"The men, who appeared stout, powerful, and well mounted, came up to this very rock and alighted at its foot. Ali Baba counted forty of them, and was very sure, from their appearance and mode of equipment, that they were robbers. They were, in fact, a band of robbers, who abstained from committing any depredations in the neighbourhood, but carried on their system of plunder at a considerable distance, and only had their place of rendezvous at that spot. Presently each horseman took the bridle off his horse, and hung over its head a bag filled with barley, which he had brought with him; and when all had fastened their horses to bushes and trees, they took off their travelling bags, which appeared so heavy that Ali Baba thought they must be filled with gold and silver.

"The robber who was nearest to him, and whom Ali Baba took for the captain of the band, came with his bag on his shoulder close to the rock, beside the very tree in which Ali Baba had concealed himself. After making his way among some bushes and shrubs that grew there, the robber very deliberately pronounced these words, 'OPEN, SESAME!' which Ali Baba distinctly heard. The captain of the band had no sooner spoken, than a door opened; and after making all his men pass before him, and go in through the door, the chief entered also, and the door closed.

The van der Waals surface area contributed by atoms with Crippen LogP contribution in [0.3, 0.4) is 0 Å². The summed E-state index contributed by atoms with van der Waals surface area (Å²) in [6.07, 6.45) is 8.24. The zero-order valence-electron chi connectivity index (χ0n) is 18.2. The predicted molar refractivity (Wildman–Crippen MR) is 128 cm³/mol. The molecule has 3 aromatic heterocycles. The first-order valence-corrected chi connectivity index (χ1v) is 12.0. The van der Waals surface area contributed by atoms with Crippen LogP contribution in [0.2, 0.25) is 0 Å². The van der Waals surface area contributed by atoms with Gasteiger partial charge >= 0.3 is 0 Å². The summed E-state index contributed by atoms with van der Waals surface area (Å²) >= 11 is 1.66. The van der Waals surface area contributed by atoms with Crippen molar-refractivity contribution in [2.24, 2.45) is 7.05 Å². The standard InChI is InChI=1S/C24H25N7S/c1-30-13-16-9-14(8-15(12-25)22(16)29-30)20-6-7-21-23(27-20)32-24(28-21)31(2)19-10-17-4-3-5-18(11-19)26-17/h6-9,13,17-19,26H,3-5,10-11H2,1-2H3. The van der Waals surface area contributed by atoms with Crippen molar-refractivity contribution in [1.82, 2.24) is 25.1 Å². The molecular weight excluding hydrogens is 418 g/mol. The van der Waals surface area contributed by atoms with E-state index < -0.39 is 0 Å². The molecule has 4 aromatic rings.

"The robbers continued within the rock for a considerable time; and Ali Baba was compelled to remain in the tree, and wait with patience for their departure, as he was afraid to leave his place of refuge and endeavour to save himself by flight, lest some of the horsemen should come out and discover him.

"At length the door opened, and the forty robbers came out. The captain, contrary to his former proceeding, made his appearance first. After he had seen all his troops pass out before him, Ali Baba heard him pronounce these words: ‘SHUT, SESAME!' Each man then returned to his horse, put on its bridle, fastened his bag, and mounted. When the captain saw that they were all ready to proceed, he put himself at their head, and they departed on the road by which they had come.